Sep 30, 2003
Sep 29, 2003
Sep 26, 2003
Sep 24, 2003
this email is: [ ] bloggable [x] ask first [ ] private
I love that he is bootstrapping new privacy technology into good old email. I doubt I would add this to my work address but perhaps in responding to personal email. Either way I love seeing how blogs are changing normal communication modes. Next up:
[x] please blog!
Sep 23, 2003
Sep 19, 2003
Sep 18, 2003
Sep 16, 2003
Sep 15, 2003
Sep 14, 2003
The race was great, but I'm too tired to add captions to all of them right now. The Canon D60 is an amazing camera, I took 215 shots. A bunch of the photos are from the celebrity charity race portion that Google co-founders Larry and Sergey took part in. They competed against actor Robin Williams, venture capitalist John Doerr, Gary Fisher (who had a broken wrist), the SJ Shark mascot and more. It was a great time and I even got a quick ride around the closed off streets of San Francisco in a Team Saturn car.
I agree with the general tone of your caution to Jason Calacanis (though I think he's a black-belt so perhaps I won't agree to heartily). However, I'm willing to bet that switching to tasteful Google AdSense ads on Gawker and Gizmodo would outperform the $2000 you currently rake in. Just ask Matt Haughey.
Sep 12, 2003
Sep 11, 2003
Last night at my in-laws, as 60 Minutes slogged through the odd gestures made by our President in the days following 9/11, I was hoping for the show to be switched to a lighter subject. America knows all to well what happened that day and in the days after. Anil said it well today when he wrote...
(There are) people, who are consumed by their anger, unable to move forward with their lives, and determined to pick the scab and make sure it never heals. They find honor in making sure the pain never subsides, and in trying to make others hurt like they do.'I was 3000 miles away safe in my bed as I woke to a scene that I will take to my grave and two years later I still find it a painful subject. Were you glued to the television for a solid week like I was? We all had front row seats to 9/11 and it will never be a welcome topic.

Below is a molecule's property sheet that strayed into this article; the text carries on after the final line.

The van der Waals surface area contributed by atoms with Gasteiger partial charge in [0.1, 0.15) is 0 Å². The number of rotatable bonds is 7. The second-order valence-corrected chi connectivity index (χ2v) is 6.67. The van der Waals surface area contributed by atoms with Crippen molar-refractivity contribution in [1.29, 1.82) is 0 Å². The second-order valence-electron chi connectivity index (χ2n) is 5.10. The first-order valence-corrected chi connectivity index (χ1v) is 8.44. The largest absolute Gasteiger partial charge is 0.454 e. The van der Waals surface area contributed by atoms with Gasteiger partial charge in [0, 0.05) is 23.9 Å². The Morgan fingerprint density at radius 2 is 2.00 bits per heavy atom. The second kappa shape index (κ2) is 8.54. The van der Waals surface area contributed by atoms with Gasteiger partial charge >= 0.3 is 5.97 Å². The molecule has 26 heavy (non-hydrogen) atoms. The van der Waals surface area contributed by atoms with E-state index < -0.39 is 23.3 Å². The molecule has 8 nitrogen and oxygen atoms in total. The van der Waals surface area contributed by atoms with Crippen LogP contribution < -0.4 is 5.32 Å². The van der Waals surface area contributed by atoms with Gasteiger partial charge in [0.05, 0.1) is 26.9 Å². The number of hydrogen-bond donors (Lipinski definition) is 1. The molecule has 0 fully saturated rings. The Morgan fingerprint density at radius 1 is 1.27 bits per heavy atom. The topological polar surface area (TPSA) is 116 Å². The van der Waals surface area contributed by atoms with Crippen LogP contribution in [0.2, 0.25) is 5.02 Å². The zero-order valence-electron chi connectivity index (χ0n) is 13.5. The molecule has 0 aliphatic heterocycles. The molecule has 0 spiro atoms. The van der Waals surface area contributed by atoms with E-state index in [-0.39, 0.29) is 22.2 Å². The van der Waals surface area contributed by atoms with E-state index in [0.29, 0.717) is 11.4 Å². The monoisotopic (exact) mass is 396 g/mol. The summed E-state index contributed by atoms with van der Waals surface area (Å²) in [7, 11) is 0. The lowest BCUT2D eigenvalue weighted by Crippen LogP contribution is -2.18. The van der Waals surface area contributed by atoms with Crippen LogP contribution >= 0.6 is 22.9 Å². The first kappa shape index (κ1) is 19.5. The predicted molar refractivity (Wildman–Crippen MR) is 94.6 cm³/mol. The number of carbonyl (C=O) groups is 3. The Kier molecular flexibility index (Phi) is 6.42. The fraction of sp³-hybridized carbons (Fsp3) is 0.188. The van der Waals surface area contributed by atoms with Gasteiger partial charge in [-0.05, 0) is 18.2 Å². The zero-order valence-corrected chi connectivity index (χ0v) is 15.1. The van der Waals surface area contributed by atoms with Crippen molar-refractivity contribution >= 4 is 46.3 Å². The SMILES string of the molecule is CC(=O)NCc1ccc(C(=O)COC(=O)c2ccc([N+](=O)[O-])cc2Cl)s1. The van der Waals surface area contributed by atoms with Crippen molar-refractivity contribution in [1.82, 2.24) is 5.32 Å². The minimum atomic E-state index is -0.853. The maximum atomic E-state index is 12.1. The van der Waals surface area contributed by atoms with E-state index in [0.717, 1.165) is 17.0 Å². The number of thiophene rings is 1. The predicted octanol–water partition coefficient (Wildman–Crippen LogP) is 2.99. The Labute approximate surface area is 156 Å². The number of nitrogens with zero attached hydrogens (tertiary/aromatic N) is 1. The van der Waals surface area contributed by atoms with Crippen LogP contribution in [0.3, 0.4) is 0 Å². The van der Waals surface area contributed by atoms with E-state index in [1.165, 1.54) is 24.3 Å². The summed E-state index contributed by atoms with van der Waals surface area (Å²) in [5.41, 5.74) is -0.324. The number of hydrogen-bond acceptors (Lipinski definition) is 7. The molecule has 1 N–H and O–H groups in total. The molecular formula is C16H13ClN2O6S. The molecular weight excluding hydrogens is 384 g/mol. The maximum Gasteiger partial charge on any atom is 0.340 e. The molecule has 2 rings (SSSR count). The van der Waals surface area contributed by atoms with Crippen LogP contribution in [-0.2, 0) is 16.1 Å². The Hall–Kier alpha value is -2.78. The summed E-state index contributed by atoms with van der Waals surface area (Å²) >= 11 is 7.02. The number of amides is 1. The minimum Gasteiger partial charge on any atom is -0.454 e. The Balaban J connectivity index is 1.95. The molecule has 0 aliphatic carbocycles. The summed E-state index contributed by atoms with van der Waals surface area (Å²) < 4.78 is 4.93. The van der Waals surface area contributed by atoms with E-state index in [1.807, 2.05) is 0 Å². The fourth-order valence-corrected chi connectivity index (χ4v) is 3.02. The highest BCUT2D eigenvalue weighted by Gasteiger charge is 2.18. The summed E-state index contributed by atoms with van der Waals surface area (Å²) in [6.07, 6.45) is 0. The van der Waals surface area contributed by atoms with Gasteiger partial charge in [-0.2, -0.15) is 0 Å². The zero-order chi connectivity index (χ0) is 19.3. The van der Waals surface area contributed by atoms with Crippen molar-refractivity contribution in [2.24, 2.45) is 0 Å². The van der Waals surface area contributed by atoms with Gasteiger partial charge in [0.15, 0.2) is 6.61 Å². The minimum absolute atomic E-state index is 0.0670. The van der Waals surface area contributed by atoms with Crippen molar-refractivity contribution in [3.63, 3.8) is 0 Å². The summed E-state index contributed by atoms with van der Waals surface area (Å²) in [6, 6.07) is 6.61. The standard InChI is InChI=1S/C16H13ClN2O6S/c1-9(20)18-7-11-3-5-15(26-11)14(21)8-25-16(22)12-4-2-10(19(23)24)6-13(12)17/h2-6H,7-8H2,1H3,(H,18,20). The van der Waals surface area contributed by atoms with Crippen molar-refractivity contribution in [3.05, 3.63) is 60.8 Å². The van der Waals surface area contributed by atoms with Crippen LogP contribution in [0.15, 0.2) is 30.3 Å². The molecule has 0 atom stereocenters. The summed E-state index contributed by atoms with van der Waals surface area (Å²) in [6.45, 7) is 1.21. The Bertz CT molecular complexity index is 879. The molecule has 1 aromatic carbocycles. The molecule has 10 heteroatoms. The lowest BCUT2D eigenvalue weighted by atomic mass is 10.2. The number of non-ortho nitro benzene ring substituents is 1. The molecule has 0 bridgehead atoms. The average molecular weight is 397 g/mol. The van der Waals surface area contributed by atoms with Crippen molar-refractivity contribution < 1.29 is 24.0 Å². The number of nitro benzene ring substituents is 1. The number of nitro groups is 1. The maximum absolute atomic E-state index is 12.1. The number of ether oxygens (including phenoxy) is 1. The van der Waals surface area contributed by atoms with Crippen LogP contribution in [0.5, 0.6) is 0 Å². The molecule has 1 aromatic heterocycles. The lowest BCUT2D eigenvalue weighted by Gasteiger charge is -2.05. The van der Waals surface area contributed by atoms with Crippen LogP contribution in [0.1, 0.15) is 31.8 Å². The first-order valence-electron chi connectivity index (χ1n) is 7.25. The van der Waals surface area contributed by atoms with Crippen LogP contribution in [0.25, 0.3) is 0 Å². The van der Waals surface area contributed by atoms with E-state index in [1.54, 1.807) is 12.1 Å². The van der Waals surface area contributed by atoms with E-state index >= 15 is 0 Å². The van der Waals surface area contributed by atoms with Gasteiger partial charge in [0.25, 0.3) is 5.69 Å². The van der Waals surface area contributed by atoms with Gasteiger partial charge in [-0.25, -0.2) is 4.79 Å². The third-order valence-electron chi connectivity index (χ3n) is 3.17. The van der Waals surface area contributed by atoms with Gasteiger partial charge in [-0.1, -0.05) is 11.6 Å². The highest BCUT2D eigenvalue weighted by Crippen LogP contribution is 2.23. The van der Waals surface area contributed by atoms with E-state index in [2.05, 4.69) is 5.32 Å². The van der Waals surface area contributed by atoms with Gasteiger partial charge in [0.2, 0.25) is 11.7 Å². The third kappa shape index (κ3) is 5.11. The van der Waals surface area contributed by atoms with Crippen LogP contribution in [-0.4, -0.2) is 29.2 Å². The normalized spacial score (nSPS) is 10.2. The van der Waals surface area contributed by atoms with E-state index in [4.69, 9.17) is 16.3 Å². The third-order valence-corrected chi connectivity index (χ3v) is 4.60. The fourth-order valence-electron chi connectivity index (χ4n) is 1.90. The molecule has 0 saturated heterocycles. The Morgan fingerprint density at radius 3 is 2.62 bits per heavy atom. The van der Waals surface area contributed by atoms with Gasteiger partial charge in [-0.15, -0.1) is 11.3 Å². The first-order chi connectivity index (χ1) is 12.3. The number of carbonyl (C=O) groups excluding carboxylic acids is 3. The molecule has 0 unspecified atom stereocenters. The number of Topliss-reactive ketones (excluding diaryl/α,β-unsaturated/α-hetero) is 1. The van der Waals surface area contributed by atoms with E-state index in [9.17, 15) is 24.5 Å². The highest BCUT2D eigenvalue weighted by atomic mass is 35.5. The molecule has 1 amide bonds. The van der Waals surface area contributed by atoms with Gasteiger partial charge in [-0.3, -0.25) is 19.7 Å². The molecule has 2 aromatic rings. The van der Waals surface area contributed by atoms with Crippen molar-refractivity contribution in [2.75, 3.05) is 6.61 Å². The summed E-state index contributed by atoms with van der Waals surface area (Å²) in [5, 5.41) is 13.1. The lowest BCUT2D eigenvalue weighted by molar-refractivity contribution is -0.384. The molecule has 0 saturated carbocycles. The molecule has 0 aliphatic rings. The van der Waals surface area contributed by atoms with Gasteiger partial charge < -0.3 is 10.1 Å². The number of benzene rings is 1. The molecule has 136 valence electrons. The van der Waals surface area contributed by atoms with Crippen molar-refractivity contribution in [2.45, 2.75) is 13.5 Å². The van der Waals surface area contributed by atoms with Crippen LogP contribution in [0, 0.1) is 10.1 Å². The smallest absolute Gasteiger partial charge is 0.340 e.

So...what are we supposed to 'never forget'?
- That we felt helpless then and helpless now.
- That we are a nation divided between those who seek justice and those who seek vengeance.
- That we now live in a world where 'making the world safe' means exacting pain and suffering in a foreign lands?
- That we could have turned tragedy into an opportunity to heal our rift with the world and instead have made the world less sympathetic to our way of life?
- That war is now a way of life for America.
- That people who felt 'angry' by the events on 9/11 are upset by those who felt 'hurt'.
- That suggestions for peace are now considered traitorous.
I won't ever forget the images of our fellow citizens, towering buildings and giant planes lost. I also won't forget that we need to explore, change and challenge ourselves to move on past vengeance, fear and denial. We have noisy neighbors who aren't happy with us. It's time to listen. They have our attention and we need to think about our goals. Perhaps there are some who will never forgive but if our goal is a safe nation, then we need to 'forget' our current path.
Sep 10, 2003
'The feature wagon just arrived and dropped off a host of bloggity goodness at rock-bottom prices. And we're passing the savings on to you!'We just turned on a bunch of features for all Blogger users at no cost. Why? Because we have to move a lot of blogs by the end of the month. At Crazy Uncle Ev's Discount Blog Shack we are all about slashing prices.... and we love you.
Sep 9, 2003
Sep 8, 2003
How to spot a bogus linkFor those of you who receive email like this, rolling over the URL link in the message is usually the main giveaway. They have addresses like domain.com listed as in the above phony email but in reality it will take you to a nefarious site aimed at collecting your personal information. The way they fool most folks is through keeping a portion of the 'real' domain intact. For example they keep domain.com but add something like @126.96.36.199 to the end of the domain, effectively rerouting it. Sometimes the redirection is hidden so it's not as obvious as my 101 example but either way, just because a portion of a URL appears to be correct is no reason to trust it. I'll give you a sample of wacky IP tricks, here is a link to Hotmail.com.
For more on wacky IP addressing, here is an old post on the subject. The lesson: when a company contacts you via email to change your sensitive credit or personal information, it's best to go to the address you know them by and change your profile from there. I'm sure there are exceptions to the rule, but isn't it worth highly scrutinizing banking and finance correspondence?
Sep 7, 2003
Sep 6, 2003
update: though I was able to post this with Blogger so things are looking up already.